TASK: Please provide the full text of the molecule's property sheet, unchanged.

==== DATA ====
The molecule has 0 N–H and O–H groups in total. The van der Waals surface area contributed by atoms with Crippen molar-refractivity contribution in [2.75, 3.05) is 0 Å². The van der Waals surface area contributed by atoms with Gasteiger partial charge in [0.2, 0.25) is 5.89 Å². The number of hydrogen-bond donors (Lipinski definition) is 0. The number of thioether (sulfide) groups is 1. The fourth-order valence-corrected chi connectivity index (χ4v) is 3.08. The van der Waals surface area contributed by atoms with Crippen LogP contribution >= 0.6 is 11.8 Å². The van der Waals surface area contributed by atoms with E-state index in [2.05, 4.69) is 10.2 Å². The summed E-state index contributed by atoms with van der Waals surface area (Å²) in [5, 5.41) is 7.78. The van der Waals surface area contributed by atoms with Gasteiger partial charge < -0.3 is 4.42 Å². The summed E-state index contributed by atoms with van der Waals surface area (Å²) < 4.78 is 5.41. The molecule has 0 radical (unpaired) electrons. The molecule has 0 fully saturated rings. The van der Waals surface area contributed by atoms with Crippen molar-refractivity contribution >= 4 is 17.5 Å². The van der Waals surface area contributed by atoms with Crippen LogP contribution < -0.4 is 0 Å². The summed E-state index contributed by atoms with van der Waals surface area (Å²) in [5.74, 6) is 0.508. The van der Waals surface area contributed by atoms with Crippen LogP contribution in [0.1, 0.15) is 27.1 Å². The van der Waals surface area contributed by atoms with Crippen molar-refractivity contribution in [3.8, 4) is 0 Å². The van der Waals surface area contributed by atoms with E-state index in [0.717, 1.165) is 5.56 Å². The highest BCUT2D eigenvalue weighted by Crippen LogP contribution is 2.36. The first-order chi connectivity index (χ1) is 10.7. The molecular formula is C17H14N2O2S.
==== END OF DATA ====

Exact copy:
The molecule has 0 N–H and O–H groups in total. The van der Waals surface area contributed by atoms with Crippen molar-refractivity contribution in [2.75, 3.05) is 0 Å². The van der Waals surface area contributed by atoms with Gasteiger partial charge in [0.2, 0.25) is 5.89 Å². The number of hydrogen-bond donors (Lipinski definition) is 0. The number of thioether (sulfide) groups is 1. The fourth-order valence-corrected chi connectivity index (χ4v) is 3.08. The van der Waals surface area contributed by atoms with Crippen LogP contribution >= 0.6 is 11.8 Å². The van der Waals surface area contributed by atoms with E-state index in [2.05, 4.69) is 10.2 Å². The summed E-state index contributed by atoms with van der Waals surface area (Å²) in [5, 5.41) is 7.78. The van der Waals surface area contributed by atoms with Gasteiger partial charge < -0.3 is 4.42 Å². The summed E-state index contributed by atoms with van der Waals surface area (Å²) < 4.78 is 5.41. The molecule has 0 radical (unpaired) electrons. The molecule has 0 fully saturated rings. The van der Waals surface area contributed by atoms with Crippen molar-refractivity contribution >= 4 is 17.5 Å². The van der Waals surface area contributed by atoms with Crippen LogP contribution < -0.4 is 0 Å². The summed E-state index contributed by atoms with van der Waals surface area (Å²) in [5.74, 6) is 0.508. The van der Waals surface area contributed by atoms with Crippen LogP contribution in [0.1, 0.15) is 27.1 Å². The van der Waals surface area contributed by atoms with Crippen molar-refractivity contribution in [3.8, 4) is 0 Å². The van der Waals surface area contributed by atoms with E-state index in [0.717, 1.165) is 5.56 Å². The highest BCUT2D eigenvalue weighted by Crippen LogP contribution is 2.36. The first-order chi connectivity index (χ1) is 10.7. The molecular formula is C17H14N2O2S.